Alumni Field crowd, which Ten may be at nature's mercy, but
upted as soon as Findlay's the elements cut both ways.
'nnected with the pitch, An inninglater, Michigansoph-
out in raucous applause omore first baseman Dorian Shaw
hey saw it land in the can. hit a ball high in the air to left
minutes later, a young fan field. Once the winds took hold,
lover to the can and peered the routine pop up play became an
apprehensively before adventure for Purdue left fielder
ng in and retrieving the Molly Garst. She tracked the ball
yellow prize. towards centerfield but couldn't
lay, who was unaware of make a play as it fell beyond her
ll's final destination until outstretched glove.
urned to the dugout, said Shaw, running hard out of the
aldn't put another homer in batter's box, motored into second
even if she had 100 tries. with a double. One batter later, she
10th-ranked Wolverines would score on an error for Michi-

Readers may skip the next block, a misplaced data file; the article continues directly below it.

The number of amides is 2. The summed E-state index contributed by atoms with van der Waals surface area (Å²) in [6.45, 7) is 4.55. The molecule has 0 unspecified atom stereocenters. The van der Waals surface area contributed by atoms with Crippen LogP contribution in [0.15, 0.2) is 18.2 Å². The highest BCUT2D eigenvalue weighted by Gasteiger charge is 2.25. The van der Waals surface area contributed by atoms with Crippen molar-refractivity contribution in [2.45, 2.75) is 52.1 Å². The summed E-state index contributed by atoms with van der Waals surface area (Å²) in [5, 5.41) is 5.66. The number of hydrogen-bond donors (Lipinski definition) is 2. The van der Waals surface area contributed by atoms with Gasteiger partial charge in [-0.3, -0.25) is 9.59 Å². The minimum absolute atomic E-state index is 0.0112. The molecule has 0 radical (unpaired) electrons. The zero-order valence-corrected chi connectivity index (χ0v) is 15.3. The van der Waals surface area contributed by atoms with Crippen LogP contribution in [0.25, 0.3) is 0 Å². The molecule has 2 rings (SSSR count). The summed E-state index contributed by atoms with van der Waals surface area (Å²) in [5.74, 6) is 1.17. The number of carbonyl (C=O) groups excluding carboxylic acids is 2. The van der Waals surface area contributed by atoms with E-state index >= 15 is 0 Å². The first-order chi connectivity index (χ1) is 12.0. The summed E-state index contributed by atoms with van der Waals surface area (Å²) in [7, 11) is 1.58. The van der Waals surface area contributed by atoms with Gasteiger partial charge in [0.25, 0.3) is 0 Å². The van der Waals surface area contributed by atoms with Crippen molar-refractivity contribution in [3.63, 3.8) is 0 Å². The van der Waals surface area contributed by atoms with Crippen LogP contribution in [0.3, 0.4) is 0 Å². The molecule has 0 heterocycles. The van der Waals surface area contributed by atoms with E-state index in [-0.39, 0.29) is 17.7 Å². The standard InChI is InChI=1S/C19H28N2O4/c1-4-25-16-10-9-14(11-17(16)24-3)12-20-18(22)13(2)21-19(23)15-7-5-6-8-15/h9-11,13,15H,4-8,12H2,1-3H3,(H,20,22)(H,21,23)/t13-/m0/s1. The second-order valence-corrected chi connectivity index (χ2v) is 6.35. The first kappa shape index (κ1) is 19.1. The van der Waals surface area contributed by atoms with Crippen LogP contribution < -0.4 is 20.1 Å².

go on to win the game 3-1 gan's third run of the game.
weep the series with a 4-3 "Regardless, we both had to
ening win in game two. play in the same conditions,"
N, WIND AND SUN: A fore- Hutchins said.
rain on Sunday prompted NOTES: Michigan is 32-2
ns and Purdue coach Kim against Purdue all-time. ... In
to change their Saturday/ eight plate appearances during
series into a Saturday dou- the series, junior catcher Roya St.
der. The decision, which Clair reached base seven times.
nalized shortly before Sat- ... Nikki Nemitz recorded 32 outs
2:00 p.m. start, was made during the series, with 19 coming
ly to protect against a rain- via strikeout.




In return, Williams leads way for Wolverines


Daily Sports Writer
After missing the first part of the
indoor season with an injury and
struggling to compete in the last
few meets of the year, junior Lex
Williams was looking to redeem
himself when he arrived at the
Hutsell-Rosen Track in Auburn,
Ala., on Saturday.
And the Ann Arbor native raced
as if he hadbeen competing healthy
the entire year.
Williams's performances were
the highlight of the Michigan men's
track and field team performance
at the non-scoring Auburn Invita-
tional this weekend.
In the 1,500-meter run, Wil-
liams and redshirtsophomore Peter
Christmas helped pace each other
to second- and third-place perfor-
mances. Williams's mark was good
enough for an NCAA regional qual-
ifying time (3:46.90).
"Lex has been one of the top
athletes for the last few years
and he definitely went through a

rough patch," Michigan coach Fred